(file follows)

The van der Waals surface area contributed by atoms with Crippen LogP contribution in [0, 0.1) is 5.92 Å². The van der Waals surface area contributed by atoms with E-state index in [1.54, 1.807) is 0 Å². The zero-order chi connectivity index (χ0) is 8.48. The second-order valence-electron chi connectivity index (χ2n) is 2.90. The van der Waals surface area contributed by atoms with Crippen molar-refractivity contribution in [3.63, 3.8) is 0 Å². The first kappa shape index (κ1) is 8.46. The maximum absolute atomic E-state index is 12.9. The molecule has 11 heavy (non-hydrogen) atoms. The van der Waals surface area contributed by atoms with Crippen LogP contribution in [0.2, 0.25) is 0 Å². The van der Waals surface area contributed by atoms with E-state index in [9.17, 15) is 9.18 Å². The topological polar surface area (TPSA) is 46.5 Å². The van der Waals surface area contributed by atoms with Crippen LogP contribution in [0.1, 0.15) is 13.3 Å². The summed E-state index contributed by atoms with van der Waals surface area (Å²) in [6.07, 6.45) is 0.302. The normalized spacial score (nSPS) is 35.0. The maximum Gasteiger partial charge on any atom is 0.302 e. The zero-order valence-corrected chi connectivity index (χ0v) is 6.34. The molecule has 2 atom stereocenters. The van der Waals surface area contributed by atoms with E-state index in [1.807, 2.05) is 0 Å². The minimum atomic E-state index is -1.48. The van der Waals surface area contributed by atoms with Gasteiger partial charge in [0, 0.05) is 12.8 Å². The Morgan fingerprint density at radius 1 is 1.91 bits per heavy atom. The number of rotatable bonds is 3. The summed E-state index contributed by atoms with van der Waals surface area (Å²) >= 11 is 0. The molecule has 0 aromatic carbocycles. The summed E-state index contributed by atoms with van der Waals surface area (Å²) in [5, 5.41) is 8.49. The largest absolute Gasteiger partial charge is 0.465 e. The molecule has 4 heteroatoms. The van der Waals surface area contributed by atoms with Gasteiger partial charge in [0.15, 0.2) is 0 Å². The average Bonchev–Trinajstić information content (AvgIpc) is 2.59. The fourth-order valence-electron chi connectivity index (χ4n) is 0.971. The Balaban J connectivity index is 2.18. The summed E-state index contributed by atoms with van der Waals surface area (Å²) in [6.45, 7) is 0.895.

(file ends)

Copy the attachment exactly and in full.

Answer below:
The van der Waals surface area contributed by atoms with Crippen LogP contribution in [0, 0.1) is 5.92 Å². The van der Waals surface area contributed by atoms with E-state index in [1.54, 1.807) is 0 Å². The zero-order chi connectivity index (χ0) is 8.48. The second-order valence-electron chi connectivity index (χ2n) is 2.90. The van der Waals surface area contributed by atoms with Crippen molar-refractivity contribution in [3.63, 3.8) is 0 Å². The first kappa shape index (κ1) is 8.46. The maximum absolute atomic E-state index is 12.9. The molecule has 11 heavy (non-hydrogen) atoms. The van der Waals surface area contributed by atoms with Crippen LogP contribution in [0.2, 0.25) is 0 Å². The van der Waals surface area contributed by atoms with E-state index in [9.17, 15) is 9.18 Å². The topological polar surface area (TPSA) is 46.5 Å². The van der Waals surface area contributed by atoms with Crippen LogP contribution in [0.1, 0.15) is 13.3 Å². The summed E-state index contributed by atoms with van der Waals surface area (Å²) in [6.07, 6.45) is 0.302. The normalized spacial score (nSPS) is 35.0. The maximum Gasteiger partial charge on any atom is 0.302 e. The zero-order valence-corrected chi connectivity index (χ0v) is 6.34. The molecule has 2 atom stereocenters. The van der Waals surface area contributed by atoms with E-state index in [1.807, 2.05) is 0 Å². The minimum atomic E-state index is -1.48. The van der Waals surface area contributed by atoms with Gasteiger partial charge in [0, 0.05) is 12.8 Å². The Morgan fingerprint density at radius 1 is 1.91 bits per heavy atom. The number of rotatable bonds is 3. The summed E-state index contributed by atoms with van der Waals surface area (Å²) >= 11 is 0. The molecule has 0 aromatic carbocycles. The summed E-state index contributed by atoms with van der Waals surface area (Å²) in [5, 5.41) is 8.49. The largest absolute Gasteiger partial charge is 0.465 e. The molecule has 4 heteroatoms. The van der Waals surface area contributed by atoms with Gasteiger partial charge in [0.15, 0.2) is 0 Å². The average Bonchev–Trinajstić information content (AvgIpc) is 2.59. The fourth-order valence-electron chi connectivity index (χ4n) is 0.971. The Balaban J connectivity index is 2.18. The summed E-state index contributed by atoms with van der Waals surface area (Å²) in [6.45, 7) is 0.895.